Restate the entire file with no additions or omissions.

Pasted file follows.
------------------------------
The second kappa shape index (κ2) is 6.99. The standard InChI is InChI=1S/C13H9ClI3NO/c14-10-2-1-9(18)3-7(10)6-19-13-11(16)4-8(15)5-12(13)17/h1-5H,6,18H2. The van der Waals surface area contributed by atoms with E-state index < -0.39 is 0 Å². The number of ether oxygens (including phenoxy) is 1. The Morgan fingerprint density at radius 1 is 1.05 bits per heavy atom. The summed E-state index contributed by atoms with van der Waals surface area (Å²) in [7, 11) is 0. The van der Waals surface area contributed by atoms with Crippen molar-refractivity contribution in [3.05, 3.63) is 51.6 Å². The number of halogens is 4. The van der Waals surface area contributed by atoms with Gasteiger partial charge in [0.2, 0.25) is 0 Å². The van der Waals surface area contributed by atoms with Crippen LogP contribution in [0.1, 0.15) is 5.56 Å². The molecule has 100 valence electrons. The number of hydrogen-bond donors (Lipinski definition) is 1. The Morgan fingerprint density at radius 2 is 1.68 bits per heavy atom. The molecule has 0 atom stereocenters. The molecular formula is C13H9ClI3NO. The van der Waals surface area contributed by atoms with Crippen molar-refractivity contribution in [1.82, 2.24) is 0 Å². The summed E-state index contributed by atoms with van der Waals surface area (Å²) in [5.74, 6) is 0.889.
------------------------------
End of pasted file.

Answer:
The second kappa shape index (κ2) is 6.99. The standard InChI is InChI=1S/C13H9ClI3NO/c14-10-2-1-9(18)3-7(10)6-19-13-11(16)4-8(15)5-12(13)17/h1-5H,6,18H2. The van der Waals surface area contributed by atoms with E-state index < -0.39 is 0 Å². The number of ether oxygens (including phenoxy) is 1. The Morgan fingerprint density at radius 1 is 1.05 bits per heavy atom. The summed E-state index contributed by atoms with van der Waals surface area (Å²) in [7, 11) is 0. The van der Waals surface area contributed by atoms with Crippen molar-refractivity contribution in [3.05, 3.63) is 51.6 Å². The number of halogens is 4. The van der Waals surface area contributed by atoms with Gasteiger partial charge in [0.2, 0.25) is 0 Å². The van der Waals surface area contributed by atoms with Crippen LogP contribution in [0.1, 0.15) is 5.56 Å². The molecule has 100 valence electrons. The number of hydrogen-bond donors (Lipinski definition) is 1. The Morgan fingerprint density at radius 2 is 1.68 bits per heavy atom. The molecule has 0 atom stereocenters. The molecular formula is C13H9ClI3NO. The van der Waals surface area contributed by atoms with Crippen molar-refractivity contribution in [1.82, 2.24) is 0 Å². The summed E-state index contributed by atoms with van der Waals surface area (Å²) in [5.74, 6) is 0.889.